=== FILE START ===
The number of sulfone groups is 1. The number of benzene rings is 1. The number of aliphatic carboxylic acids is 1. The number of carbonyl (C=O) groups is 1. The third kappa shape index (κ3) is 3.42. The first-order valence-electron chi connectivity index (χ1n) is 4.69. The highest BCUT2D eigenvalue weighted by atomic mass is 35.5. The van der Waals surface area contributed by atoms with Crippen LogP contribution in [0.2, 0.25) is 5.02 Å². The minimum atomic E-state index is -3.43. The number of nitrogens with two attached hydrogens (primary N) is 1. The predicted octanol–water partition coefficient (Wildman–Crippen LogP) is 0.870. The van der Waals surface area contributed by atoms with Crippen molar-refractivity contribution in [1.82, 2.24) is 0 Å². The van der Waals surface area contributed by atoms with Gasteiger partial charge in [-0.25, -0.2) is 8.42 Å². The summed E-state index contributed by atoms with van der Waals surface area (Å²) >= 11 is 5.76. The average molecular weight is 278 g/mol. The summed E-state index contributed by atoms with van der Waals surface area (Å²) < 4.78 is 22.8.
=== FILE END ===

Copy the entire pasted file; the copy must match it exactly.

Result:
The number of sulfone groups is 1. The number of benzene rings is 1. The number of aliphatic carboxylic acids is 1. The number of carbonyl (C=O) groups is 1. The third kappa shape index (κ3) is 3.42. The first-order valence-electron chi connectivity index (χ1n) is 4.69. The highest BCUT2D eigenvalue weighted by atomic mass is 35.5. The van der Waals surface area contributed by atoms with Crippen LogP contribution in [0.2, 0.25) is 5.02 Å². The minimum atomic E-state index is -3.43. The number of nitrogens with two attached hydrogens (primary N) is 1. The predicted octanol–water partition coefficient (Wildman–Crippen LogP) is 0.870. The van der Waals surface area contributed by atoms with Crippen molar-refractivity contribution in [1.82, 2.24) is 0 Å². The van der Waals surface area contributed by atoms with Gasteiger partial charge in [-0.25, -0.2) is 8.42 Å². The summed E-state index contributed by atoms with van der Waals surface area (Å²) >= 11 is 5.76. The average molecular weight is 278 g/mol. The summed E-state index contributed by atoms with van der Waals surface area (Å²) < 4.78 is 22.8.